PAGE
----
Tag Archives: service projects

A Little Community Service

Rob Parker

Rob Parker,
Senior, Civil Engineering

Athens, OH 11 April 2017

Similar to the Adopt-a-Highway program around the United States, the City of Athens has an “Adopt-a-Street” program. As a community service, the Engineering Ambassadors have adopted Franklin Avenue near uptown Athens.

Adopt-a-Street

A few times a year, we gather on Franklin Avenue and do a trash pick-up. It’s a time for us to get together, have some fun, enjoy each other’s company, and do something good for the community. Though the street is never too dirty, we try and schedule a clean-up directly following a big weekend when there has been a larger-than-usual crowd in town.

This semester we did the clean-up twice. It never takes too long—about 30 minutes—and none of us mind doing it. Franklin Avenue is far enough off campus that it has a mixture of both students and full-time Athens residents, so I’m sure the full-time residents appreciate the street being cleaned.

It’s easy for us to get lost in our busy schedules and kind of put community service to the side. I know that I’m guilty of doing that from time to time. But then I’m reminded of how good I feel after participating in bettering the community that I live in. So to all of the Engineering Ambassadors that helped myself and the community this year by participating in the Franklin Avenue clean-up, I commend you and I’m excited for this tradition to continue.

Volunteering at the Community Dinner

Mia Wilson

Mia Wilson,
Junior, Electrical Engineeering

Athens, OH 31 March 2017

One important role of an engineering ambassador is to give back to the community. Earlier this month, some of us volunteered at the Church of Christ’s community dinner. Every Tuesday they host an open and free meal, to the public.

For an event like this, they have a lot of roles to fill, and that’s where we came in! Some ambassadors worked earlier on in the day prepping the food, but I got to work the later shift where we got to serve the food and get to know some of the community members.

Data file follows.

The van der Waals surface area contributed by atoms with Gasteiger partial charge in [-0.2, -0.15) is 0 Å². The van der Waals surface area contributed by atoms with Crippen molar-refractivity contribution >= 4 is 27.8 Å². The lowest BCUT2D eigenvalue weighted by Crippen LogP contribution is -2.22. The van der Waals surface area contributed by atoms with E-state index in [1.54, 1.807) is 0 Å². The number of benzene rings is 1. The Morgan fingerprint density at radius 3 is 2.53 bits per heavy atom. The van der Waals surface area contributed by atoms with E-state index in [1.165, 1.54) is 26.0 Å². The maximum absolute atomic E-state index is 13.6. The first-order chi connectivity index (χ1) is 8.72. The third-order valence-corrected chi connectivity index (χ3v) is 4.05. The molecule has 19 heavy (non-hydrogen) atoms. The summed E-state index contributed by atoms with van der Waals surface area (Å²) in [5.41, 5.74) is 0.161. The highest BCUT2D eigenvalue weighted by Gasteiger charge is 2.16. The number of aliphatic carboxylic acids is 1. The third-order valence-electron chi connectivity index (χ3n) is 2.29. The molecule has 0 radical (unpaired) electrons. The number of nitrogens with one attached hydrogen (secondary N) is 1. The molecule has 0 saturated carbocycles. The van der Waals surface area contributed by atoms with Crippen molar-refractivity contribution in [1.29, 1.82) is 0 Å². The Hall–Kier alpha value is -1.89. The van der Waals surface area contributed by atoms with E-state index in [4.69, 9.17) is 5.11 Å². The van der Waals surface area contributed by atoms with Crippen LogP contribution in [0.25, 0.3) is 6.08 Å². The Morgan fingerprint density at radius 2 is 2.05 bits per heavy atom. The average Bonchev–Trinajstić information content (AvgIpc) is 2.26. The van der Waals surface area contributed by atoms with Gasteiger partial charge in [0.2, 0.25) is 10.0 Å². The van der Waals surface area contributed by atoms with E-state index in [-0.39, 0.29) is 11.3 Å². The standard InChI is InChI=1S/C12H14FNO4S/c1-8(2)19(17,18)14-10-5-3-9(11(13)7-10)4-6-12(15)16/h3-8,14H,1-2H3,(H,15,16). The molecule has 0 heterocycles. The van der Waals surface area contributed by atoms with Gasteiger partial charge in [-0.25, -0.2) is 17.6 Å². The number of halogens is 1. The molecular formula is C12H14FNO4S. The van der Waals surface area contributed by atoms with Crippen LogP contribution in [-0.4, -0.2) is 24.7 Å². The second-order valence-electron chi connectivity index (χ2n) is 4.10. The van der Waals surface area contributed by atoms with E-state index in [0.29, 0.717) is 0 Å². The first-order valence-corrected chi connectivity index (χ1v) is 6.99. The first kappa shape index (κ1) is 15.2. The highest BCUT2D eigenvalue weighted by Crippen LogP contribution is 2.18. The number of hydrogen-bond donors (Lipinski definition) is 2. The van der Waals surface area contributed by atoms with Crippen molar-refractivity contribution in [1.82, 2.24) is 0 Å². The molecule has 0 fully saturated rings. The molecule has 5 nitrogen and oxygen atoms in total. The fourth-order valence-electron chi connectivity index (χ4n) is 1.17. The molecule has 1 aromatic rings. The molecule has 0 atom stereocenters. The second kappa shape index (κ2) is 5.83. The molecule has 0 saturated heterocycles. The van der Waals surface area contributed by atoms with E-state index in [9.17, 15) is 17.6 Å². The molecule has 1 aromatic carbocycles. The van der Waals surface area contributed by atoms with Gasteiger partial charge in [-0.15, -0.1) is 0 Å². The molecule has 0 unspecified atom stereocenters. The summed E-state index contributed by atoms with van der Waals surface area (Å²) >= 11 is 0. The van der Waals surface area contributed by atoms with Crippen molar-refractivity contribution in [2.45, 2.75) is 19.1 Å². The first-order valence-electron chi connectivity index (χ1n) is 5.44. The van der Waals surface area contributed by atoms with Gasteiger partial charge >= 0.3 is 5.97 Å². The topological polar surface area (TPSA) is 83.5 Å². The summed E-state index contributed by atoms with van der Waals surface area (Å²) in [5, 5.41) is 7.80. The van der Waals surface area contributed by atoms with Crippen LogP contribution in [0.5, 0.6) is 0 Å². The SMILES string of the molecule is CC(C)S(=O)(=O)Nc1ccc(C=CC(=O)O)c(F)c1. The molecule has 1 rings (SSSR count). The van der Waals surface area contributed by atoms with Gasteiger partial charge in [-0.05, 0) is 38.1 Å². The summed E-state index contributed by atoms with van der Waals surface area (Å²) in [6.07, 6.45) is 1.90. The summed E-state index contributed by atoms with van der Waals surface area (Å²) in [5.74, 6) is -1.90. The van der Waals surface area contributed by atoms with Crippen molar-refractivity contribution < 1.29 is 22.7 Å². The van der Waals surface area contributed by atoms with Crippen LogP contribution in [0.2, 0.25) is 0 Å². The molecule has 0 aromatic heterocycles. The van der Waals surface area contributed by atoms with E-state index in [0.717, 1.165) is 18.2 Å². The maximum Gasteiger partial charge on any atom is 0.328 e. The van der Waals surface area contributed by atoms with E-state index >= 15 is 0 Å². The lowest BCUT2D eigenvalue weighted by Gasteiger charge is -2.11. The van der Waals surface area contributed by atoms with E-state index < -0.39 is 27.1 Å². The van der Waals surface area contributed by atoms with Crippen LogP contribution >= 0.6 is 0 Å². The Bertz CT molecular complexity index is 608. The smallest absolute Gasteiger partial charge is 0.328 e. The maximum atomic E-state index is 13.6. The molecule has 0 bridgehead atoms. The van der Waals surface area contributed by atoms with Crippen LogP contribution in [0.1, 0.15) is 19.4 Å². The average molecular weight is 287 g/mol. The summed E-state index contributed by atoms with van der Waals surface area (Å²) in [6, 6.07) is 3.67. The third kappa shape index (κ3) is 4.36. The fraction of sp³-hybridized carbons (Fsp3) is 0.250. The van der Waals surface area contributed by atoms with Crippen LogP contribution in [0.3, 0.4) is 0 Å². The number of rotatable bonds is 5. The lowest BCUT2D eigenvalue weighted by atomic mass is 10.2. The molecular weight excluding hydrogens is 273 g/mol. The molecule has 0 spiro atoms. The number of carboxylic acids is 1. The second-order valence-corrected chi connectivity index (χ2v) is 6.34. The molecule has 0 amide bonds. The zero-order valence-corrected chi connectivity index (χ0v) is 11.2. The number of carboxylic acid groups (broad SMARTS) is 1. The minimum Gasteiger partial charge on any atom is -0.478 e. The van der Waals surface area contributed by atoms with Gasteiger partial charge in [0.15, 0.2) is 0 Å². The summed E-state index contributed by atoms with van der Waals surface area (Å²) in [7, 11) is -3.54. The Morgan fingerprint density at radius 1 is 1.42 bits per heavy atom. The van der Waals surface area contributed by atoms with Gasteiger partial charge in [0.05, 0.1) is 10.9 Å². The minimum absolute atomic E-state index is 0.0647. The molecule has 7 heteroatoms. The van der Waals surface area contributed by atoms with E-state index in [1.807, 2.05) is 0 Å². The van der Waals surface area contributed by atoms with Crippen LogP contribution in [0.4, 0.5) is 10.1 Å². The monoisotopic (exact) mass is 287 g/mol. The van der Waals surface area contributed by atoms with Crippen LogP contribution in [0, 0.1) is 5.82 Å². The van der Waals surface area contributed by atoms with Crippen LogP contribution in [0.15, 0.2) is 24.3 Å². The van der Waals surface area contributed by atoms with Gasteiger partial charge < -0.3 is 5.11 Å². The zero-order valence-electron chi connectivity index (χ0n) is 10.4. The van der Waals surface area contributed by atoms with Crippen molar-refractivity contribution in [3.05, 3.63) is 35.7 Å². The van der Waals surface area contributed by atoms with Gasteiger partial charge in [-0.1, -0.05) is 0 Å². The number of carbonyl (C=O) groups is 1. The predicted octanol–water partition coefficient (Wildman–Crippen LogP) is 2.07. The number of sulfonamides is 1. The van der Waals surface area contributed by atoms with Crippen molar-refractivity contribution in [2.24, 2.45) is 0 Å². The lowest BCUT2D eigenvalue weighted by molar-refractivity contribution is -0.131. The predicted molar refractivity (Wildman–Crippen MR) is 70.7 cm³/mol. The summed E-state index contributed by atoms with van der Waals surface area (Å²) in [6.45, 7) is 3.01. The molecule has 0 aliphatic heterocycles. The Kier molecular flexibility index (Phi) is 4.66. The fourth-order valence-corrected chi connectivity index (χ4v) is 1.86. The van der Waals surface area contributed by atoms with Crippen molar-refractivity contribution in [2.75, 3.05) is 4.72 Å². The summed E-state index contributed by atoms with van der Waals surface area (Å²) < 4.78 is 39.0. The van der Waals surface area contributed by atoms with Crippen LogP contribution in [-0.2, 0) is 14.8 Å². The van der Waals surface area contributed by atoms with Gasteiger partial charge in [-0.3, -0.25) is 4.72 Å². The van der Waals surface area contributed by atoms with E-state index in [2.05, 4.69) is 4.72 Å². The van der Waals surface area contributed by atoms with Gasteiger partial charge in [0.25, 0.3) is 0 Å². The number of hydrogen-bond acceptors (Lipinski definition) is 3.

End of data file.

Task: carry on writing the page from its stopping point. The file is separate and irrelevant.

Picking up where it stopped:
Serving Food

When I first arrived we were greeted by all of the members of the church. We were then shown around the kitchen, and were assigned positions along the serving table.

The menu that night consisted of breakfast burritos, along with all of the traditional breakfast sides and a choice of dessert. Some of us were assigned to the meats. Some were assigned to the burrito toppings. Since it was Pi Day, there was peach pie for dessert. I got to pass out the hash browns and French fries.

When the dinner started, we got to talk with all of the community members as they walked through the line. After everyone was served, we were able to join them. I heard different life stories and connected with some of the people in just the short amount of time I was there.

It was such a rewarding experience because we got to know and give back to the community. All of the church volunteers were so kind and welcoming, which is why I think the whole event was such a success!

Designing a PT Standing Frame

Lucas Bond

Lucas Bond,
Senior, Mechanical Engineering

Athens, OH 25 February 2017

The process of transforming from an engineering student to an actual engineer is one that is very important to have completed by the time you have graduated from an engineering school. At Ohio University the mechanical engineering students are tasked with a senior design project to do just that. We are given a real world problem that we must solve by designing, creating, and implementing a mechanical device or process.